Insolvent US banks can’t lend

recession logo right.jpgMany US policymakers are still in denial about the underlying causes of the downturn. They argue it is due to a lack of liquidity, and are thus encouraging ‘hot money’ to flood into financial markets.

But the new ‘bubbles’ created by this wishful thinking, such as today’s $80/bbl oil prices, are making the underlying problem worse, not better.

As the blog noted last March, the real problem is that too many US banks are actually insolvent. Many loans made during the 2003-7 Boom to property developers and homeowners will never be fully repaid. Already 120 US banks have gone bust this year, and the Federal regulator has another 416 on its watchlist.

Insolvent banks can’t lend, which is why lending to businesses and individuals remains so weak. Until policymakers start to tackle the solvency problem, the blog fears that we are unlikely to see any major recovery in the US jobs market, or in chemical sales.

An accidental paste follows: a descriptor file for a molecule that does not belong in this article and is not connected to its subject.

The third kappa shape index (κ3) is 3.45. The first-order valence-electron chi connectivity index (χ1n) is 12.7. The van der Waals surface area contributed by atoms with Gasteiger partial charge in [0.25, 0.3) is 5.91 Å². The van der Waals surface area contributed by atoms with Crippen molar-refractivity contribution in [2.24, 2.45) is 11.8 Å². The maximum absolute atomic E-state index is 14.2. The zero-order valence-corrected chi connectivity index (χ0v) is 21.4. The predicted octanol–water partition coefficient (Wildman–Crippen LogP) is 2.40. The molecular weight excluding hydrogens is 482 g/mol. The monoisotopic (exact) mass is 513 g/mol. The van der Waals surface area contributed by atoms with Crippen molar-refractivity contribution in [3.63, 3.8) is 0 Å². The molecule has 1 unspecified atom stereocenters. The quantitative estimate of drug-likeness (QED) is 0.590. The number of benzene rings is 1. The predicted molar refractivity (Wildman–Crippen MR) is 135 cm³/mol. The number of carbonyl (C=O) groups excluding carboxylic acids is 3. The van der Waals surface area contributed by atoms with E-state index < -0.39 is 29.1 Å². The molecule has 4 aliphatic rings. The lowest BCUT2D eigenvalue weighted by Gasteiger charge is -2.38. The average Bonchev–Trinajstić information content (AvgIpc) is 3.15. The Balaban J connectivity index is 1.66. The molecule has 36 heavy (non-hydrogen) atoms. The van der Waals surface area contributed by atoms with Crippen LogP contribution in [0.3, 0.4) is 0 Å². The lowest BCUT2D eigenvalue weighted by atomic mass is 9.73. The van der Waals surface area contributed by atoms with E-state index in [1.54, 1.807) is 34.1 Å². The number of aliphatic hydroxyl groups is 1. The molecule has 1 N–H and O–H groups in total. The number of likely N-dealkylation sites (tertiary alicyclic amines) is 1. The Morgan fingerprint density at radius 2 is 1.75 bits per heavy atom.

About Paul Hodges

Paul Hodges is Chairman of International eChem, trusted commercial advisers to the global chemical industry. He also serves as a Global Expert for the World Economic Forum. The aim of this blog is to share ideas about the influences that may shape the chemical industry and the global economy over the next 12 – 18 months. It looks behind today’s headlines, to understand what may happen next in critical areas such as oil prices, China and Emerging Markets, currencies, autos, housing, economic growth and the environment. Please do join me and share your thoughts. Between us, we will hopefully develop useful insights into the key factors that will drive the industry's future performance.


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